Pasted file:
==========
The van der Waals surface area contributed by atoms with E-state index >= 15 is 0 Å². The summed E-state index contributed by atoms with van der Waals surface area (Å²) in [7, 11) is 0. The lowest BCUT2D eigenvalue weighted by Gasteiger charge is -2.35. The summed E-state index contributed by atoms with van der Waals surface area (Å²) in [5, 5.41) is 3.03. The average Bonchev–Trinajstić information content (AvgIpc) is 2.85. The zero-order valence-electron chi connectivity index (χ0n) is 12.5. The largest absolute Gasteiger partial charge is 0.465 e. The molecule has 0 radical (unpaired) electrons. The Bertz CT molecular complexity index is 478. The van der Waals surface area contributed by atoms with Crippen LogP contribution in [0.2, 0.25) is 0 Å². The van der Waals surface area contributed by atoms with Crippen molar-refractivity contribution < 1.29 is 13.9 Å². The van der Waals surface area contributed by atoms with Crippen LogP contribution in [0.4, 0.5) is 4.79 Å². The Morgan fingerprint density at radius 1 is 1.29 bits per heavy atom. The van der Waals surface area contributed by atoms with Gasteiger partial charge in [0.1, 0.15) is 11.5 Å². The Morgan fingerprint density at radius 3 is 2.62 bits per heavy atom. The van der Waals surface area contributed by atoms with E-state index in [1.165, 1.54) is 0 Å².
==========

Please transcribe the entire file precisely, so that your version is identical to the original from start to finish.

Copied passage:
The van der Waals surface area contributed by atoms with E-state index >= 15 is 0 Å². The summed E-state index contributed by atoms with van der Waals surface area (Å²) in [7, 11) is 0. The lowest BCUT2D eigenvalue weighted by Gasteiger charge is -2.35. The summed E-state index contributed by atoms with van der Waals surface area (Å²) in [5, 5.41) is 3.03. The average Bonchev–Trinajstić information content (AvgIpc) is 2.85. The zero-order valence-electron chi connectivity index (χ0n) is 12.5. The largest absolute Gasteiger partial charge is 0.465 e. The molecule has 0 radical (unpaired) electrons. The Bertz CT molecular complexity index is 478. The van der Waals surface area contributed by atoms with Crippen LogP contribution in [0.2, 0.25) is 0 Å². The van der Waals surface area contributed by atoms with Crippen molar-refractivity contribution < 1.29 is 13.9 Å². The van der Waals surface area contributed by atoms with Crippen LogP contribution in [0.4, 0.5) is 4.79 Å². The Morgan fingerprint density at radius 1 is 1.29 bits per heavy atom. The van der Waals surface area contributed by atoms with Gasteiger partial charge in [0.1, 0.15) is 11.5 Å². The Morgan fingerprint density at radius 3 is 2.62 bits per heavy atom. The van der Waals surface area contributed by atoms with E-state index in [1.165, 1.54) is 0 Å².